The Scottish Socialist Party has launched its 2011 Holyrood election manifesto, with a promise to oppose cuts and tax the rich.
National spokesman Colin Fox also announced plans to raise £1.5bn a year by replacing council tax with a graduated income tax.
The party also backs a £9 national minimum wage, as well as an independence referendum.
The SSP also distanced itself from the split with ex-leader Tommy Sheridan.
Launching his party's manifesto in Glasgow, Mr Fox said clear blue water separated his party with the anti-cuts message of George Galloway's Respect party, and the pro-independence and local council tax messages promoted by the SNP.
He also insisted the SSP could claim credit for many of the successes of the last Scottish Parliament, even though the party had no MSPs, adding that his would re-emerge as the party of the left in Scotland.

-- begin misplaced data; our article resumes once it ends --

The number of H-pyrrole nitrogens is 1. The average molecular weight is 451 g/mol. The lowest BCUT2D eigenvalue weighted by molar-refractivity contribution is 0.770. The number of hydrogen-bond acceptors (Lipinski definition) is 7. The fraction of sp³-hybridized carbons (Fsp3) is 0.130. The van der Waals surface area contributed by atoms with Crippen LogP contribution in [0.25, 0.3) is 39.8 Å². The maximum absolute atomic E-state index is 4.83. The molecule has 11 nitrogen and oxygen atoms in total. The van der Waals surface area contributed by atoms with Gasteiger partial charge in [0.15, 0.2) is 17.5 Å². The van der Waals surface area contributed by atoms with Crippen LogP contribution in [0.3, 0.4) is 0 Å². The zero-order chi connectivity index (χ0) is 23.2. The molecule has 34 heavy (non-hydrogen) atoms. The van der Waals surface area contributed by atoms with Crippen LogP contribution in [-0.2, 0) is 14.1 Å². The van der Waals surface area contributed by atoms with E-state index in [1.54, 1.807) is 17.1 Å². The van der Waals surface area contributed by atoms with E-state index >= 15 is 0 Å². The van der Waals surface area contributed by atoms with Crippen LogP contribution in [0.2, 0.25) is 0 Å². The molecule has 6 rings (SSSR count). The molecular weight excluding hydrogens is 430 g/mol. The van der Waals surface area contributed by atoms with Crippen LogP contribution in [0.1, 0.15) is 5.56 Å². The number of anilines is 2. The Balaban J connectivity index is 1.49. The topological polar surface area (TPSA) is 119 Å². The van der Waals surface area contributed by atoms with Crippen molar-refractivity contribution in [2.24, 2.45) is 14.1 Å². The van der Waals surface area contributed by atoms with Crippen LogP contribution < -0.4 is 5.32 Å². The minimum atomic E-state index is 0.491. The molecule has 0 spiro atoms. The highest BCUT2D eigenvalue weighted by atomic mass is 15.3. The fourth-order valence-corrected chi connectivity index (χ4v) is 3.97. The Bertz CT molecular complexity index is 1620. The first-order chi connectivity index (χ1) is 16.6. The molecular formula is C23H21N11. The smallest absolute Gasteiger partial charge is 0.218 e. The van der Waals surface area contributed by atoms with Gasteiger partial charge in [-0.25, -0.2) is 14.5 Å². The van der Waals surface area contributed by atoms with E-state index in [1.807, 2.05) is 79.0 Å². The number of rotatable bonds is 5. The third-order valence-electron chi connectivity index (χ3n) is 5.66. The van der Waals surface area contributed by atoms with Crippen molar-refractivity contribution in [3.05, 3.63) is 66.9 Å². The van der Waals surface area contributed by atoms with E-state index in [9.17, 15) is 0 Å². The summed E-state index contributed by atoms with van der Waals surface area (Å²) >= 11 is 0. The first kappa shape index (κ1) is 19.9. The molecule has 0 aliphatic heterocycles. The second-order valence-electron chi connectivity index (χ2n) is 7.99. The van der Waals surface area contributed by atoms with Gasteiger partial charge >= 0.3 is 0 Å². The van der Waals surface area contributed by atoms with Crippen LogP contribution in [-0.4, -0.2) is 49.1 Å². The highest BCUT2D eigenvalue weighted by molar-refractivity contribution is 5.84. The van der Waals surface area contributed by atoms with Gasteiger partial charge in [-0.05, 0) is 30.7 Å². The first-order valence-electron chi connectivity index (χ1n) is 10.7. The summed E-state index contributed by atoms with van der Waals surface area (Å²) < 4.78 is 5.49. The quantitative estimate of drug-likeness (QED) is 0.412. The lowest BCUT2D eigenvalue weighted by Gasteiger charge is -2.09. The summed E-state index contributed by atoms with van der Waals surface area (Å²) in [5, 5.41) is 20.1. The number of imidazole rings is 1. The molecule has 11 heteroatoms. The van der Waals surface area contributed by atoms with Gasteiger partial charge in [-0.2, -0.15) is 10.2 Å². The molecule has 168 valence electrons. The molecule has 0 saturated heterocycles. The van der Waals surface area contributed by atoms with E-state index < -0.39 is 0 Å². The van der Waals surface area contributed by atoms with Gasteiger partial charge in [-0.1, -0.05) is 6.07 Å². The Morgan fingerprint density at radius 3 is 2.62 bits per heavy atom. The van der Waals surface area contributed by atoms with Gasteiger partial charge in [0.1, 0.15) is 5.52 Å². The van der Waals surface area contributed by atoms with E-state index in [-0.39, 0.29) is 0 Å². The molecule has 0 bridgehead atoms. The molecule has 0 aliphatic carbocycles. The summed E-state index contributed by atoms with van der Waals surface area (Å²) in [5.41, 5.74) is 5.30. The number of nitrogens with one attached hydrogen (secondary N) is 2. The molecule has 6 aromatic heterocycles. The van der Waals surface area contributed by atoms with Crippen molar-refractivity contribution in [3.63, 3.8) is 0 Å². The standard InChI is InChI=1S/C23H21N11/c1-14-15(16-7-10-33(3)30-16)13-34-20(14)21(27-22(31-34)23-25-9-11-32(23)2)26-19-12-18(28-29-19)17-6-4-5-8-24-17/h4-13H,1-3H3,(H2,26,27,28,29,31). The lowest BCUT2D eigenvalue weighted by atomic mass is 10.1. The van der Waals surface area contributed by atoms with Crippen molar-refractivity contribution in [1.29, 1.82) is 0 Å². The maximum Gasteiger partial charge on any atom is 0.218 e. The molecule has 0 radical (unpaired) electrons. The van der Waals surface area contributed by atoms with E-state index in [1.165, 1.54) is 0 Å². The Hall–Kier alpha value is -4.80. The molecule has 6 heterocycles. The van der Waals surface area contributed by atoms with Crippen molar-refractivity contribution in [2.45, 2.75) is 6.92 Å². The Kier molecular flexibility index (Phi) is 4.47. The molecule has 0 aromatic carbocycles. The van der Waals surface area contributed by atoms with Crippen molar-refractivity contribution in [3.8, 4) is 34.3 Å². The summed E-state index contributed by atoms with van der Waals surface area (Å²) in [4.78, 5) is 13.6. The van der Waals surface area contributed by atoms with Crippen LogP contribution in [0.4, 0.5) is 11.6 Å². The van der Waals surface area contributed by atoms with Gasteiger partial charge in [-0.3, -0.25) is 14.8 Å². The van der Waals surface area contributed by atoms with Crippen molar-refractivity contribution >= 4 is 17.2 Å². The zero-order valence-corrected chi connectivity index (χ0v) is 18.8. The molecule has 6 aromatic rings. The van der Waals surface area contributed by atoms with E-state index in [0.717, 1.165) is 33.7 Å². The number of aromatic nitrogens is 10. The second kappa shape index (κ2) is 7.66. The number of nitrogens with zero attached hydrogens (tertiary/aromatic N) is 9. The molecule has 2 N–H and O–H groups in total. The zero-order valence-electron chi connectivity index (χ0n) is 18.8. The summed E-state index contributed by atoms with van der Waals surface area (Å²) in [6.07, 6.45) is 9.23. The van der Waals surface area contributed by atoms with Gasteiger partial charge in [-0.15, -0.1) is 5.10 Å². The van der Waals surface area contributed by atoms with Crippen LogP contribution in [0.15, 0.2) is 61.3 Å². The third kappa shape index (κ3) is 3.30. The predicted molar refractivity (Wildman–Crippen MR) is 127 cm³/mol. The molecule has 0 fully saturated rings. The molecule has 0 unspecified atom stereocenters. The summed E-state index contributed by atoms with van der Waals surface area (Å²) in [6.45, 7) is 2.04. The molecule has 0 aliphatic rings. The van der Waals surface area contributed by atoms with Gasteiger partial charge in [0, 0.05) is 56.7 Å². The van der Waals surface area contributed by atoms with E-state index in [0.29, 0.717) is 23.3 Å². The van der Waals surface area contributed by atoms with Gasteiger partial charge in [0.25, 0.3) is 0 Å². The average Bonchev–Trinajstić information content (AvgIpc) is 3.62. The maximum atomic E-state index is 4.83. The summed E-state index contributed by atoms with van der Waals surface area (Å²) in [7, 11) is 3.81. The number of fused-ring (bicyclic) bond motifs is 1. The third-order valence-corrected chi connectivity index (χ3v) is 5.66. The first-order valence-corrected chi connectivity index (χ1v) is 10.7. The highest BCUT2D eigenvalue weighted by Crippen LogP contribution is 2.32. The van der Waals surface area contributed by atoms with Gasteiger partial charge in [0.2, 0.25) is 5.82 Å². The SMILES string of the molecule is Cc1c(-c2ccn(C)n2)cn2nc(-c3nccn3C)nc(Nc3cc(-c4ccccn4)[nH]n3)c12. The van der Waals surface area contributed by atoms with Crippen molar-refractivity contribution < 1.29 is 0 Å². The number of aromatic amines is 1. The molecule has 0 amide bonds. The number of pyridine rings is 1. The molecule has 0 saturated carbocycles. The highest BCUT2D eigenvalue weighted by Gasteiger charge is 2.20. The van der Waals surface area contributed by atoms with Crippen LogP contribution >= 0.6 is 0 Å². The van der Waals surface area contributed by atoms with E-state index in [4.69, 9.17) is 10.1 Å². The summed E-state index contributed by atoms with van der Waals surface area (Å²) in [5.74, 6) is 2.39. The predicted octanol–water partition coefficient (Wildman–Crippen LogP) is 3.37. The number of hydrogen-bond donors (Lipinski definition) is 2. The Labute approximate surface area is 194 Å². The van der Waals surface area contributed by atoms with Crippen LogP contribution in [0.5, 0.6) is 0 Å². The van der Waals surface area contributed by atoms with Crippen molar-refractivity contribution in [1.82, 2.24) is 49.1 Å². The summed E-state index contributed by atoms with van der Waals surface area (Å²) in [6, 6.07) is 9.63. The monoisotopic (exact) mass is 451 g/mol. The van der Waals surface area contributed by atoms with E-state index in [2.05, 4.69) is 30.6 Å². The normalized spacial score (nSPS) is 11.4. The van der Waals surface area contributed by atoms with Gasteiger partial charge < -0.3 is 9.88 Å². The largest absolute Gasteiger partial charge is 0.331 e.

Mr Fox said: "I have to insist, because it's not been recorded very widely, the SSP played a very important role in the abolition of prescription charges.
"I give full credit to the SNP government for abolishing them but I think it is fair to remind people that the SSP was this party that introduced them."
SSP candidate Frances Curran insisted the imprisonment of Mr Sheridan for perjury over allegations about his sex life had vindicated the party and brought the episode to a close.
She said of Sheridan, who left the Scottish Socialists to set up new left-wing party Solidarity: "When campaigning in Glasgow at the height of the trial we did get it in the street but I think that one has been, dare I say it, put to bed."